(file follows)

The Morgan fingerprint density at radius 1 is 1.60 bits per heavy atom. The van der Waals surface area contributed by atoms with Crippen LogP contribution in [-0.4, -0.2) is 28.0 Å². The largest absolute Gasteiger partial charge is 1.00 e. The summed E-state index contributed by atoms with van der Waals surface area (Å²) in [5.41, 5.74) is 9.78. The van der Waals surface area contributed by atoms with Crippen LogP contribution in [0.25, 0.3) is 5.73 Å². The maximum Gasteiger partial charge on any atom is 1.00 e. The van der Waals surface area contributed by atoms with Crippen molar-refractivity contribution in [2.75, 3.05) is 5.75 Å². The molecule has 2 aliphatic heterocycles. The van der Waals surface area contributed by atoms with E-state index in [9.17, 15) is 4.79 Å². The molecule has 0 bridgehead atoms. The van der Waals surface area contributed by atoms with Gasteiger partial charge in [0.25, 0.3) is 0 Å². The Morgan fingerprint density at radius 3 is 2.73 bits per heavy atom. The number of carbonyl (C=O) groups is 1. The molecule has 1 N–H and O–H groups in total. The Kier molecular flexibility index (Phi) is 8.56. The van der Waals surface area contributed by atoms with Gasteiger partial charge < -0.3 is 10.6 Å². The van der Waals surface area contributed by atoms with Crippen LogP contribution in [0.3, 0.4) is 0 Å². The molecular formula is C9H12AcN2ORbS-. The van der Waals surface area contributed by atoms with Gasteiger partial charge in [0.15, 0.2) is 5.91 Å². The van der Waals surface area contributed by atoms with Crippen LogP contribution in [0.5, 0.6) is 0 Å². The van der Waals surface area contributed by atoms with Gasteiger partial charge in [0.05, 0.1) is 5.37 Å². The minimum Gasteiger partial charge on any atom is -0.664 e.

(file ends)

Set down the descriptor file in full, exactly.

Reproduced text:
The Morgan fingerprint density at radius 1 is 1.60 bits per heavy atom. The van der Waals surface area contributed by atoms with Crippen LogP contribution in [-0.4, -0.2) is 28.0 Å². The largest absolute Gasteiger partial charge is 1.00 e. The summed E-state index contributed by atoms with van der Waals surface area (Å²) in [5.41, 5.74) is 9.78. The van der Waals surface area contributed by atoms with Crippen LogP contribution in [0.25, 0.3) is 5.73 Å². The maximum Gasteiger partial charge on any atom is 1.00 e. The van der Waals surface area contributed by atoms with Crippen molar-refractivity contribution in [2.75, 3.05) is 5.75 Å². The molecule has 2 aliphatic heterocycles. The van der Waals surface area contributed by atoms with E-state index in [9.17, 15) is 4.79 Å². The molecule has 0 bridgehead atoms. The van der Waals surface area contributed by atoms with Gasteiger partial charge in [0.25, 0.3) is 0 Å². The Morgan fingerprint density at radius 3 is 2.73 bits per heavy atom. The number of carbonyl (C=O) groups is 1. The molecule has 1 N–H and O–H groups in total. The Kier molecular flexibility index (Phi) is 8.56. The van der Waals surface area contributed by atoms with Gasteiger partial charge < -0.3 is 10.6 Å². The van der Waals surface area contributed by atoms with Crippen LogP contribution in [0.3, 0.4) is 0 Å². The molecular formula is C9H12AcN2ORbS-. The van der Waals surface area contributed by atoms with Gasteiger partial charge in [0.15, 0.2) is 5.91 Å². The van der Waals surface area contributed by atoms with Crippen LogP contribution in [0.5, 0.6) is 0 Å². The van der Waals surface area contributed by atoms with Gasteiger partial charge in [0.05, 0.1) is 5.37 Å². The minimum Gasteiger partial charge on any atom is -0.664 e.